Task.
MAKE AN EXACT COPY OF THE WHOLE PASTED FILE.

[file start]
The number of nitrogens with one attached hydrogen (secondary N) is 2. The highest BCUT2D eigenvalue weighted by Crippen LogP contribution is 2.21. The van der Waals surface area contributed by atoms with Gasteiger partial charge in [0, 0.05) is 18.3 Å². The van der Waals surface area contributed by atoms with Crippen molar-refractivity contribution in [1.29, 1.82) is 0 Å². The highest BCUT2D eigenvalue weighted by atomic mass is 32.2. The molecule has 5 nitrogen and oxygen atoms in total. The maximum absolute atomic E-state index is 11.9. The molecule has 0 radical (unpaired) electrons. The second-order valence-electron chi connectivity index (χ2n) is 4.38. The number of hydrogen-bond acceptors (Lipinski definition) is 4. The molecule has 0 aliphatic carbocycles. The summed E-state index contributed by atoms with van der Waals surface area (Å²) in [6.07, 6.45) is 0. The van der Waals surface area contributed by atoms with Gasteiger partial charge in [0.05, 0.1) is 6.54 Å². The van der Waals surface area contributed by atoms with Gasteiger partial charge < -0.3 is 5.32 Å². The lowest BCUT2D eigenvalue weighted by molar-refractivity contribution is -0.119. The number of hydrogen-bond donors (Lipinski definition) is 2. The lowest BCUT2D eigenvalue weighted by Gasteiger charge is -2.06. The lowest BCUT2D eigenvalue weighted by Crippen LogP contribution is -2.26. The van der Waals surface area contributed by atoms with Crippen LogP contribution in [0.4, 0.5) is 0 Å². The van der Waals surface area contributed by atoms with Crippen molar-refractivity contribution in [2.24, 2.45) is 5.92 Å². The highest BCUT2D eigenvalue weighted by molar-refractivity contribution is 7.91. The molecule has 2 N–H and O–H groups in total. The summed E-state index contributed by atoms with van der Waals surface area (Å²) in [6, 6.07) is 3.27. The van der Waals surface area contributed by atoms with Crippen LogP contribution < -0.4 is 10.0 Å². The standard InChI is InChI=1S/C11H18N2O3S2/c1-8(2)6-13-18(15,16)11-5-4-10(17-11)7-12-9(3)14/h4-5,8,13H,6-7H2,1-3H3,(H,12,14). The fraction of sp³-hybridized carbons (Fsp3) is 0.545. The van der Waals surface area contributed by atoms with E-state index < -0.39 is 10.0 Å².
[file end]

The number of nitrogens with one attached hydrogen (secondary N) is 2. The highest BCUT2D eigenvalue weighted by Crippen LogP contribution is 2.21. The van der Waals surface area contributed by atoms with Gasteiger partial charge in [0, 0.05) is 18.3 Å². The van der Waals surface area contributed by atoms with Crippen molar-refractivity contribution in [1.29, 1.82) is 0 Å². The highest BCUT2D eigenvalue weighted by atomic mass is 32.2. The molecule has 5 nitrogen and oxygen atoms in total. The maximum absolute atomic E-state index is 11.9. The molecule has 0 radical (unpaired) electrons. The second-order valence-electron chi connectivity index (χ2n) is 4.38. The number of hydrogen-bond acceptors (Lipinski definition) is 4. The molecule has 0 aliphatic carbocycles. The summed E-state index contributed by atoms with van der Waals surface area (Å²) in [6.07, 6.45) is 0. The van der Waals surface area contributed by atoms with Gasteiger partial charge in [0.05, 0.1) is 6.54 Å². The van der Waals surface area contributed by atoms with Gasteiger partial charge < -0.3 is 5.32 Å². The lowest BCUT2D eigenvalue weighted by molar-refractivity contribution is -0.119. The number of hydrogen-bond donors (Lipinski definition) is 2. The lowest BCUT2D eigenvalue weighted by Gasteiger charge is -2.06. The lowest BCUT2D eigenvalue weighted by Crippen LogP contribution is -2.26. The van der Waals surface area contributed by atoms with Crippen LogP contribution in [0.4, 0.5) is 0 Å². The van der Waals surface area contributed by atoms with Crippen molar-refractivity contribution in [2.24, 2.45) is 5.92 Å². The highest BCUT2D eigenvalue weighted by molar-refractivity contribution is 7.91. The molecule has 2 N–H and O–H groups in total. The summed E-state index contributed by atoms with van der Waals surface area (Å²) in [6, 6.07) is 3.27. The van der Waals surface area contributed by atoms with Crippen LogP contribution < -0.4 is 10.0 Å². The standard InChI is InChI=1S/C11H18N2O3S2/c1-8(2)6-13-18(15,16)11-5-4-10(17-11)7-12-9(3)14/h4-5,8,13H,6-7H2,1-3H3,(H,12,14). The fraction of sp³-hybridized carbons (Fsp3) is 0.545. The van der Waals surface area contributed by atoms with E-state index < -0.39 is 10.0 Å².